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J Clin Hypertens (Greenwich). 2012; 14:422–428. ©2012 Wiley Periodicals, Inc.
The authors tested the hypothesis that an aggressive antihypertensive treatment is beneficial in protecting against target organ damage (TOD) in patients with type 2 diabetes/prediabetes. The authors enrolled 60 patients with uncontrolled hypertension and diabetes/prediabetes and performed clinic, home, and ambulatory blood pressure (BP) monitoring. Irbesartan, amlodipine, and indapamide were used according to a titration schedule from step 1 to 5 for target home BP level ≤125/75 mm Hg. The flow-mediated vasodilation (FMD), radial augmentation index (AI), pulse wave velocity (PWV), and urinary albumin excretion ratio (UACR), as a surrogate marker of TOD, were measured at baseline and 6 months. Compared with baseline, clinic, home, and ambulatory BP measures were significantly lower in the sixth month. FMD was increased significantly and AI, PWV, and UACR were reduced by the treatment. The extent of the changes in PWV and UACR were associated with the changes in all BP measures, but only the change in home morning BP was associated with the change in FMD. The change in AI was not associated with the change in BP levels, but was associated with the change in PWV. A very aggressive antihypertensive therapy guided by home morning BP was effective for surrogate end points in patients with diabetes/prediabetes.
To what extent blood pressure (BP) should be lowered in patients with type 2 diabetes is controversial. Most of the outcome trials of type 2 diabetes have shown that active treatment reduces cardiovascular outcomes.1–3 However, the achieved BP was not very low and higher than the level described in the hypertension4–6 and diabetes guidelines.7 Some studies have tested the effects of very low target levels of BP, such as 120/70 mm Hg in the Action to Control Cardiovascular Risk in Diabetes (ACCORD) study,8 128/75 mm Hg in the intensive group of the Appropriate Blood Pressure Control in Diabetes (ABCD) trial,9 and 133/73 mm Hg for the valsartan group in the Nateglinide and Valsartan in Impaired Glucose Tolerance Outcomes Research (NAVIGATOR) trial.10 However, these studies did not provide any evidence of a reduction of cardiovascular events. In the post hoc analyses of the Irbesartan Diabetic Nephropathy Trial (IDNT)11 and the Perindopril Protection Against Recurrent Stroke Study (PROGRESS),12 the lower BP levels were associated with better cardiovascular outcomes, but the Valsartan Antihypertensive Long-Term Use Evaluation (VALUE) trial,13 the Ongoing Telmisartan Alone and in Combination With Ramipril Global Endpoint Trial (ONTARGET),14 and the International Verapamil SR-Trandolapril Study (INVEST) trials15 showed no such benefits. With regard to target organ protection, tight control of BP <130 mm Hg was shown to be associated with better renal outcomes.16 Therefore, the effects of very aggressive antihypertensive treatments in type 2 diabetes are inconsistent and still uncertain for definitive recommendations on cardiovascular prognosis and target organ damage (TOD).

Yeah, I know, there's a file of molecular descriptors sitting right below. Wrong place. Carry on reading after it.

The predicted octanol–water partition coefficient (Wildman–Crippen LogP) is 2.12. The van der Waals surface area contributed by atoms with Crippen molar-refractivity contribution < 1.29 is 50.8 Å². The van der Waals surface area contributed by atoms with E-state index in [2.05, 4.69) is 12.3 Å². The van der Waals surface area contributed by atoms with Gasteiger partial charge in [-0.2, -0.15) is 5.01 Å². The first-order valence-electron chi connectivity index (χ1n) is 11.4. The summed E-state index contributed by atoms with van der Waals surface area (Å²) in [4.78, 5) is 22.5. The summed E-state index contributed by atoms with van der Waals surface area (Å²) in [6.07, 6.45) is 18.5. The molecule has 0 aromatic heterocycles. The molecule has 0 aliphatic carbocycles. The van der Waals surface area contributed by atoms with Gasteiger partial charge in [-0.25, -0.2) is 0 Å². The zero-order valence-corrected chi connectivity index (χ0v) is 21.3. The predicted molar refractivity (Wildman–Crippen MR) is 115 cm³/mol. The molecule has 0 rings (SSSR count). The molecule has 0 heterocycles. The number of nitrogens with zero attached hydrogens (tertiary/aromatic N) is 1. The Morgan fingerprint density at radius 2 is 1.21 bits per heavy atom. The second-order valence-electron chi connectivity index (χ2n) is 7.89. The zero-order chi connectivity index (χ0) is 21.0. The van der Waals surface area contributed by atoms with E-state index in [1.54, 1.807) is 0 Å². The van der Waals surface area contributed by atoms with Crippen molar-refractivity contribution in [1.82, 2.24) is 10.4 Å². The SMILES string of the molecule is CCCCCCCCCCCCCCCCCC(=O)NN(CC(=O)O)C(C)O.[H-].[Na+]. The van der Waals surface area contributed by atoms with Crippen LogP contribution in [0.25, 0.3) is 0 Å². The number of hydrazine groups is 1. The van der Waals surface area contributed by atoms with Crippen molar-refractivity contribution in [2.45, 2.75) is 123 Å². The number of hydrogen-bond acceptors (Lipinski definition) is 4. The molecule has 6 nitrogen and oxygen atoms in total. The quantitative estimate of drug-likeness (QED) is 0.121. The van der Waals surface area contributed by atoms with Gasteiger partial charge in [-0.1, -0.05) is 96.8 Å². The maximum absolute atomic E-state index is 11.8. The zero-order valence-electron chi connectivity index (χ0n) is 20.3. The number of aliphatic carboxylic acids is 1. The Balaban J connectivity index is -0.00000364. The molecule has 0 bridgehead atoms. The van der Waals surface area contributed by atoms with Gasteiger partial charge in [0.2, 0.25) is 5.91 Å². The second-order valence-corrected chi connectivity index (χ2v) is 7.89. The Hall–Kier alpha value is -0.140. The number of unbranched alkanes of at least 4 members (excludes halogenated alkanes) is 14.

Out-of-office BP measures, such as home BP monitoring17–19 and ambulatory BP monitoring (ABPM),20–24 have been shown to be useful for the assessment of BP in type 2 diabetes. Because a substantial proportion of patients with diabetes show white-coat hypertension25 or masked hypertension,26–28 clinic BP-guided BP management may not always be sufficient for the management of hypertension in diabetic patients. In the Japanese hypertension guidelines, the BP goal at home was set to be <125/75 mm Hg. However, there have been few studies that investigated target home BP level <125/75 mm Hg as a guide of treatment in patients with diabetes. In the present study, we tested the hypothesis that a very aggressive antihypertensive treatment guided by home morning BP monitoring in patients with type 2 diabetes/prediabetes is effective in improving the measures of TOD.
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- Patients and Methods
One patient withdrew from the study at the second month, therefore a total of 59 patients completed the study. The baseline characteristics of patients are shown in Table I. The antihypertensive and antidiabetic drugs at baseline are shown in Table II. At the sixth month, the number of patients in each step were as follows: 2 in step 1, 8 in step 2, 18 in step 3, 13 in step 4, and 18 in step 5. With regard to home morning BP, 40.0% of patients achieved target SBP, 61.7% achieved target diastolic BP (DBP), and 30.0% achieved both the target SBP and DBP of <125/75 mm Hg. With regard to clinic BP, 61.7% achieved the target SBP, 78.3% the target DBP, and 53.3% both the target SBP and DBP of <130/80 mm Hg.
Table I. Baseline Characteristics of Patients
|Variables||Mean±SD or %|
|Patients, No.|| 59|
|Age, y|| 62.6±9.4|
|Male sex, No. (%)|| 31 (51.7)|
|Body mass index, kg/m2|| 26.2±4.3|
|History of angina, No. (%)|| 9 (15.0)|
|History of myocardial infarction, No. (%)|| 1 (1.7)|
|Stroke, No. (%)|| 0 (0)|
|History of peripheral artery disease, No. (%)|| 1.7|